The light winds gave the A Class Classic Catamarans an advantage over their foiling course mates, who did not have enough wind to take advantage of their foils. It will be a different story when the wind picks up, but today it was a standout performance for Bob Webbon, who had three first-place finishes.
"It was just disgusting, it was terrible today," Webbon says jokingly of the beautiful weather. "The boats that we sail are very good in the light stuff and it's typical that the foils are slower in these conditions. Because we're not really racing the foilers, I block them out and I am looking at all the other guys in the classic fleet on the course."
Webbon, who traveled from Seabrook, Texas, felt prepared today having recently returned from the world championship in Australia in November where he finished in fifth place.
"I put a lot of work into the boat and before I went to the worlds I spent a lot of time practicing, getting the boat together and getting in shape. Quite a few of the guys were there and we just got our boats back from the containers," he says.
"I don't know how I could improve for tomorrow," he says, "there will be a bit more breeze and it will be a lot tighter racing. I had a really nice sail up today so it kind of gave me a little edge. When the wind comes up it will be a different story."
The competition was not lost on Maddy Ploch sailing on the J/70 circle. The high school student jumped into the boat for the first time in over a year and a half. Despite shaking off rust today she and her crew - including her father as tactician - finished the day in third overall.
"You look over your shoulder for one second and you already lose two boat lengths looking at the guy next to you," Ploch says. "It’s really good competition here and I am actually really excited to come back again tomorrow and use some of the information I got today and apply it for every race that comes after."
Ploch's forte is offshore long-distance racing - she has a few thousand miles under her belt from racing to Bermuda twice and doing boat deliveries - but she is no stranger to NOOD regattas having competed in her first one when she was 12 years old.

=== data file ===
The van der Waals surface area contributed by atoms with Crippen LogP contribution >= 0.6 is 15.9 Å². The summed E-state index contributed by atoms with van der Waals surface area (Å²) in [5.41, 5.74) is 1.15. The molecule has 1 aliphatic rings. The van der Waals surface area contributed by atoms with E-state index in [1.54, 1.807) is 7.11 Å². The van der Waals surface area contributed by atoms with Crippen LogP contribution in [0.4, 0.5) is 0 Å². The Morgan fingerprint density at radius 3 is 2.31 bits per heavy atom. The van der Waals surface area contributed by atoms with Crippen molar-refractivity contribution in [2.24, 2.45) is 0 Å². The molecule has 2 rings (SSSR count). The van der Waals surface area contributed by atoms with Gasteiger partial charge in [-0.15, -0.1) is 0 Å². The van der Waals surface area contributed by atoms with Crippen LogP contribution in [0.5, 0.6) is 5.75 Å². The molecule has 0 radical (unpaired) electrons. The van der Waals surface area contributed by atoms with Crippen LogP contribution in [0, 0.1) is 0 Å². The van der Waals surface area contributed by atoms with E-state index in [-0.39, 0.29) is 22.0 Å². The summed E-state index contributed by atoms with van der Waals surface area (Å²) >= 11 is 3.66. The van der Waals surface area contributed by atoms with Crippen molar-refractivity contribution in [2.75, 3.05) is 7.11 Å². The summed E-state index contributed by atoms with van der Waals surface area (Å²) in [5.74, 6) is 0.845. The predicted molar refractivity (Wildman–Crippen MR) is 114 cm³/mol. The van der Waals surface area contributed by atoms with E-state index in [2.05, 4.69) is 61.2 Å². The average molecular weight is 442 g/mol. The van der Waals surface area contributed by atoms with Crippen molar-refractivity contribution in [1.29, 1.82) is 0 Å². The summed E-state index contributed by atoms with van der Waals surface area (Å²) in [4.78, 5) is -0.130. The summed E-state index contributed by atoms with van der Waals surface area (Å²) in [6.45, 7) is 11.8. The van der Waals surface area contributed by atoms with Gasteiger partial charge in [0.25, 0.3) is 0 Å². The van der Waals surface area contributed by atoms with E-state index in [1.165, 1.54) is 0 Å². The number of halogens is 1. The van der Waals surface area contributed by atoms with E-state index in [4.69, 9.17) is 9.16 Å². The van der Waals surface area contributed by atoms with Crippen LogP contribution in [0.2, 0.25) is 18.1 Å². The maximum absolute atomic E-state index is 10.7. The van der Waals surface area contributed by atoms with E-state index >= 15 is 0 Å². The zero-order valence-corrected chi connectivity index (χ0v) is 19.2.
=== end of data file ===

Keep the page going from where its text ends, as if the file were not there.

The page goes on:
"It's very different racing, you have to be in a different mindset," she says. "The start is one third of the race on a short course. It's always about boat speed, tactics and strategy - when to cut your losses and when to duck and bite the bullet. I was glad to have some light wind today to get my bearings straight and remember the feel of the boat, but I would appreciate having more breeze in the coming days to keep things exciting and have the regatta have all conditions."
A unique class at the events is the Flying Tiger class, who have traveled here as part of a clinic, with practice leading up to the racing. Reed Baldridge, a coach in the leading boat, Team Torch, says the sailors, led by skipper Bill Wagner have been sailing together for some time.
"It's been a really good transition for them to use their experience together in a new boat," Baldridge says. "They work really well together and have good communication and sail really well." During the beginning of the week during the clinic, the team had trouble with upwind speed and boat handing.
"Today was good off the start and we worked on speed," Baldridge explains. "Today was a tricky day tactically and I kept them in the middle of the course and in it all the time and they did all the work, which was great. We came away with a 2,3,3. The things to work on were staying calm around all of the marks and getting into the modes early and consistently."
"I let them learn a few things the hard way and helped them out a little bit with aspects of the racing," he says. The takeaway for this team was staying consistent in their fleet.
Another team that has come together for the Helly Hansen NOOD St. Petersburg is the Gen 5 crew in the Lightnings, who raced at the NOOD St. Petersburg two years ago.
"Sailing in the NOOD is our magic," says Steve Hayden who is joined by tactician David Hood and bow Amy Simonsen. "We teamed up at this event three years ago and were lucky to win This is the first time we have sailed together since then," he says. Their scheduled aligned and they are able to reunite this weekend.
"We were fortunate because we didn’t have the best starts today but we got out clean and found a lane," Hayden says. "We were in survival mode at times and fortunate to come out with the scores we did. It’s a good crowd and there are good teams here. This weekend we will try to minimize mistakes and stay out of sticky situations and keep the boat moving through the water. Keep the thing rolling."
FIRST DAY PRELIMINARY RESULTS (Top Three): For complete results (here)
A Cats Classics (One Design - 14 Boats)
1. USA 165, A Cat, Bob Webbon, Seabrook, TX, 1 -1 -1; 3
2. Black and Blue, A Cat, Ben Hall, Bokeelia, FL, 3 -3 -3; 9
3. Cowbell, A Cat, Woody Cope, Tampa, FL, 2 -7 -2; 11
A Class Foiling (One Design - 24 Boats)
1. USA 311, A Cat, Bruce Mahoney, La Porte, TX, 1 -1 -3; 5
2. Bas Clas, A Cat, Bob Hodges, Covington, LA, 6 -4 -2; 12
3. ShackAttack, A Cat, Ken Marshack, Key Largo, FL, 2 -8 -4; 14